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ESSENTIALS OF DIAGNOSIS

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ESSENTIALS OF DIAGNOSIS

  • Harmful alcohol consumption is defined as more than 4 drinks on any single day or more than 14 drinks per week for men, while for women the threshold is more than 3 drinks on any single day or more than 7 drinks per week.

  • In the United States, a standard drink is defined as any drink that contains about 14 g of pure ethyl alcohol.

  • More than 60% of adult Americans consume alcohol in a more or less regular fashion, and it is estimated that 18 million Americans have an alcohol use disorder.

  • The spectrum of alcoholic liver disease ranges from alcoholic steatosis to alcoholic cirrhosis, while alcoholic hepatitis may occur episodically in the absence or presence of advanced liver disease.

  • Virtually everyone with excessive alcohol intake has alcoholic steatosis, while 10–15% of the affected population develop alcoholic cirrhosis and 10–35% develop one or more episodes of symptomatic alcoholic hepatitis.

  • Patients with alcoholic liver disease are at increased risk of hepatocellular cancer, with an incidence rate of 1–2% per year among patients with cirrhosis.

  • Alcoholic liver injury is suggested by increased serum aspartate aminotransferase (AST) and alanine aminotransferase (ALT) levels with an AST/ALT ratio exceeding 2.0.

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GENERAL CONSIDERATIONS

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Alcohol (ethyl alcohol, ethanol, CH3CH2OH) is one of the most common hepatotoxic agents and humans have consumed it since prehistoric times. Alcoholic liver disease develops in virtually everyone who is engaged in excessive use of alcohol, although the severity of hepatic injury may vary considerably. While steatosis is almost always present, alcoholic liver disease evolves into cirrhosis in 10–15% of the affected population. Patients with advanced alcoholic liver disease are also at risk of hepatocellular carcinoma, which may develop with an annual risk of 1–2%. The natural course of alcoholic liver disease may be complicated by episodes of symptomatic alcoholic hepatitis, which occurs in 10–35% of patients with excessive alcohol consumption. This wide spectrum of alcoholic liver disease outcomes is a result of the complex interplay between variables including the amount of alcohol consumed, the pattern of drinking, individual genetic predisposition, and the presence of comorbidities.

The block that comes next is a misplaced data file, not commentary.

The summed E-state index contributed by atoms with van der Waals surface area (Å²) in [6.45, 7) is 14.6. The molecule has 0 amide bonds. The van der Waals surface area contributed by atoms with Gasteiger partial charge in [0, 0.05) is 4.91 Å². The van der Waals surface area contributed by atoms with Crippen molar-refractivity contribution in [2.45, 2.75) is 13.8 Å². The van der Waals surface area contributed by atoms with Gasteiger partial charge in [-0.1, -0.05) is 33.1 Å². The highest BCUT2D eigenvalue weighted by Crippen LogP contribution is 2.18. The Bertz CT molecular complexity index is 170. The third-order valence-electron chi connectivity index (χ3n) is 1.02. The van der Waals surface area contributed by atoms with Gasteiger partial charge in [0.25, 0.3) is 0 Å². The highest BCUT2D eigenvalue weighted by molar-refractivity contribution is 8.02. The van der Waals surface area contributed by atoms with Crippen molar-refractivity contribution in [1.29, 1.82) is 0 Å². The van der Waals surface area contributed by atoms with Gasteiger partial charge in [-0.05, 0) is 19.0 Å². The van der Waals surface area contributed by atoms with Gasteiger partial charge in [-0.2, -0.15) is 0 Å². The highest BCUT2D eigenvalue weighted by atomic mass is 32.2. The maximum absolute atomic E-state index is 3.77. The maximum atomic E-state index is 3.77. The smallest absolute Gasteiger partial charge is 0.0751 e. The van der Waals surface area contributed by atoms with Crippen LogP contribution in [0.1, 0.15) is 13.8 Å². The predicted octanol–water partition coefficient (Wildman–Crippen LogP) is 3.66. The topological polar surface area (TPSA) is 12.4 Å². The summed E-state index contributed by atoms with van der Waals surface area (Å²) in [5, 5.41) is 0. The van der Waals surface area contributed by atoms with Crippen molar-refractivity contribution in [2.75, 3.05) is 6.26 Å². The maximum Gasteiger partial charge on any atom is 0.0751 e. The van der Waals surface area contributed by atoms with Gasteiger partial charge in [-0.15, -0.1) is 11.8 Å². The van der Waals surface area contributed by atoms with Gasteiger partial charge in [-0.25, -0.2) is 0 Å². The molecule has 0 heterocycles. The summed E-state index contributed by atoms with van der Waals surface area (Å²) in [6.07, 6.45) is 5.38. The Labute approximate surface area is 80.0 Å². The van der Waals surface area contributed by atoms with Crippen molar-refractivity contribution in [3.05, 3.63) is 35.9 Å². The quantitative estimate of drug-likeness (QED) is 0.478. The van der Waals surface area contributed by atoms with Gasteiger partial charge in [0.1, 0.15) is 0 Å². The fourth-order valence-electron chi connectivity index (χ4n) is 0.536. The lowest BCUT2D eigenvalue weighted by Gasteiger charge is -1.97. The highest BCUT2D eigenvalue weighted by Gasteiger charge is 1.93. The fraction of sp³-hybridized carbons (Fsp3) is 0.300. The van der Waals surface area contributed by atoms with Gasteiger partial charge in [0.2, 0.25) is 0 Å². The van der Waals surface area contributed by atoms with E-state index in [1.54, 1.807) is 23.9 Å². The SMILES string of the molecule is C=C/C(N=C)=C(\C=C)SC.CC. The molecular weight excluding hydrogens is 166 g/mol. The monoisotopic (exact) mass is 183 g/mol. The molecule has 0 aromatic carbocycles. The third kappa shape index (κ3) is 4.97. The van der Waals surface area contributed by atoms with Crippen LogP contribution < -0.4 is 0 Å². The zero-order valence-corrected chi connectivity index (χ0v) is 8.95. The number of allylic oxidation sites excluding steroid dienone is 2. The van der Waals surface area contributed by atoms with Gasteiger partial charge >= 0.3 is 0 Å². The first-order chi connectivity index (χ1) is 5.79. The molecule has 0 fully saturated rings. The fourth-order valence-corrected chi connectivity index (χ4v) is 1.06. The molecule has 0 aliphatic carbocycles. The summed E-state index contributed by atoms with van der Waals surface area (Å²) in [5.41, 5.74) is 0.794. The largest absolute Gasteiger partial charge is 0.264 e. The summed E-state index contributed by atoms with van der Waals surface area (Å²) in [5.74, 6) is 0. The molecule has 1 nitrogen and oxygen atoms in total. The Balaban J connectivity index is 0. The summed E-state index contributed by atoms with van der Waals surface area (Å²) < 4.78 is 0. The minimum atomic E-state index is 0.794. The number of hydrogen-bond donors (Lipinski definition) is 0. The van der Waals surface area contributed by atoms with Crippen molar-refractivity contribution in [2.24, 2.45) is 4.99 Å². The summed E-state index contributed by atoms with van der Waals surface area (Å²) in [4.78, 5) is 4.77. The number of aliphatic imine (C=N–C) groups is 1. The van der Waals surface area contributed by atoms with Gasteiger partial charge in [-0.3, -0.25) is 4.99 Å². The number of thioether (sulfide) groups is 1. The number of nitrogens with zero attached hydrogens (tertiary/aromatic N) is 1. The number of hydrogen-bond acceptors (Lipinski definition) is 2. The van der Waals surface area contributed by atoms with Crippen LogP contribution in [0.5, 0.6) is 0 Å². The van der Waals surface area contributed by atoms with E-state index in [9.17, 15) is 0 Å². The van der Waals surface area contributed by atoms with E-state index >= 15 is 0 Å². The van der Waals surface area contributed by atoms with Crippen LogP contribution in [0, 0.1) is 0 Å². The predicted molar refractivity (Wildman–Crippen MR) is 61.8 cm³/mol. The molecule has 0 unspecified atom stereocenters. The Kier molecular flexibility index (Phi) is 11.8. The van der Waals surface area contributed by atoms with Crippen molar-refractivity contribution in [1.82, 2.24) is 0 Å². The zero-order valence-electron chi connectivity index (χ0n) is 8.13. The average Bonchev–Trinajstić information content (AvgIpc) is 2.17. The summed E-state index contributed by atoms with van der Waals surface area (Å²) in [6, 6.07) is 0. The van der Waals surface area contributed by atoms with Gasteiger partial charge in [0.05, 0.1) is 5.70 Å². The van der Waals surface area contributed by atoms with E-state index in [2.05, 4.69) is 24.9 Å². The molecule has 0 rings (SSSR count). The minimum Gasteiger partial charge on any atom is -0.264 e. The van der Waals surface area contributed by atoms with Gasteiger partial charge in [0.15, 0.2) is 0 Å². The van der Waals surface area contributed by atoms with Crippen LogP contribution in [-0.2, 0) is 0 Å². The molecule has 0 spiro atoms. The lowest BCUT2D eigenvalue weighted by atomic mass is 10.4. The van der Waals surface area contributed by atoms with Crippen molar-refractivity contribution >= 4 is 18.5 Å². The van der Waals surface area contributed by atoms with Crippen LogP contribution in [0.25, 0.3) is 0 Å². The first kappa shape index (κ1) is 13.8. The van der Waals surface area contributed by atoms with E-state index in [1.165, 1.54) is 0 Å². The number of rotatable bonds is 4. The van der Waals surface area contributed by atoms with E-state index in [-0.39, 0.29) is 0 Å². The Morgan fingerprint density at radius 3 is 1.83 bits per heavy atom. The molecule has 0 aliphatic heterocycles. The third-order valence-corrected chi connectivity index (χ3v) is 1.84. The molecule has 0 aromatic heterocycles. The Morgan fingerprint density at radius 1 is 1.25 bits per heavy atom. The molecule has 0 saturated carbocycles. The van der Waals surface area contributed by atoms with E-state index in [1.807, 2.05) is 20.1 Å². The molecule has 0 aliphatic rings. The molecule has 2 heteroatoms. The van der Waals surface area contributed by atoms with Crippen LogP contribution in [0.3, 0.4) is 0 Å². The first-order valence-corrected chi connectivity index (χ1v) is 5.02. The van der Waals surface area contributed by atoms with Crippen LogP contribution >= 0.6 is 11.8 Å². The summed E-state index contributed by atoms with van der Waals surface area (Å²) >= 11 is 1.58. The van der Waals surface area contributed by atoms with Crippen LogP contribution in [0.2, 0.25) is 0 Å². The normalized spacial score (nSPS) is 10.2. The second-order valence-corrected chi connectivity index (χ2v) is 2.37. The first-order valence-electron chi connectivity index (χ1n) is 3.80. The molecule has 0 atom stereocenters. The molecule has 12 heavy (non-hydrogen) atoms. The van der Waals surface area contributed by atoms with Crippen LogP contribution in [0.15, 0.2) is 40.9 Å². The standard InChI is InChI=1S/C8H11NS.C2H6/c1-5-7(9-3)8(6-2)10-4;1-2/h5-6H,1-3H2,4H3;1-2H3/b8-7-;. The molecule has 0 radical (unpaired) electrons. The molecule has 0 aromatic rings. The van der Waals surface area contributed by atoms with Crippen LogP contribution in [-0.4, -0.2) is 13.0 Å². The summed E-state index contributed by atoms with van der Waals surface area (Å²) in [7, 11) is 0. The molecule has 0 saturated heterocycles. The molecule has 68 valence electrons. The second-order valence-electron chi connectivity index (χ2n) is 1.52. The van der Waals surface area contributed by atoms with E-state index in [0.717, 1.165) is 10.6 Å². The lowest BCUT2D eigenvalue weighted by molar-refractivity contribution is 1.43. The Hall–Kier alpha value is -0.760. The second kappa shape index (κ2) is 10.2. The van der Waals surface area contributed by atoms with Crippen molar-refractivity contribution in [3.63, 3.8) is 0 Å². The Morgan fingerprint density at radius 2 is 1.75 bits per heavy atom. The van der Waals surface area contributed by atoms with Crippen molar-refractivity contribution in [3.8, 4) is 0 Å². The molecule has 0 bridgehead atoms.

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A. Epidemiology

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In the United States, the population aged 15 years and older had an annual per capita alcohol consumption of 9.2 L of pure alcohol between 2008 and 2010. More than 60% of adult Americans consume alcohol in a more or less regular manner and it is estimated that 18 million Americans have an alcohol use disorder, classified as either abuse or dependence. Epidemiologic studies have established a dose-effect relationship between alcohol intake and alcoholic liver damage. While any amount of alcohol could have adverse health effects, epidemiologic evidence supports recommendations for a threshold amount of regularly consumed alcohol above which the risk of physical and mental health impairment is increased. In the United States, harmful alcohol consumption has been defined as more than ...

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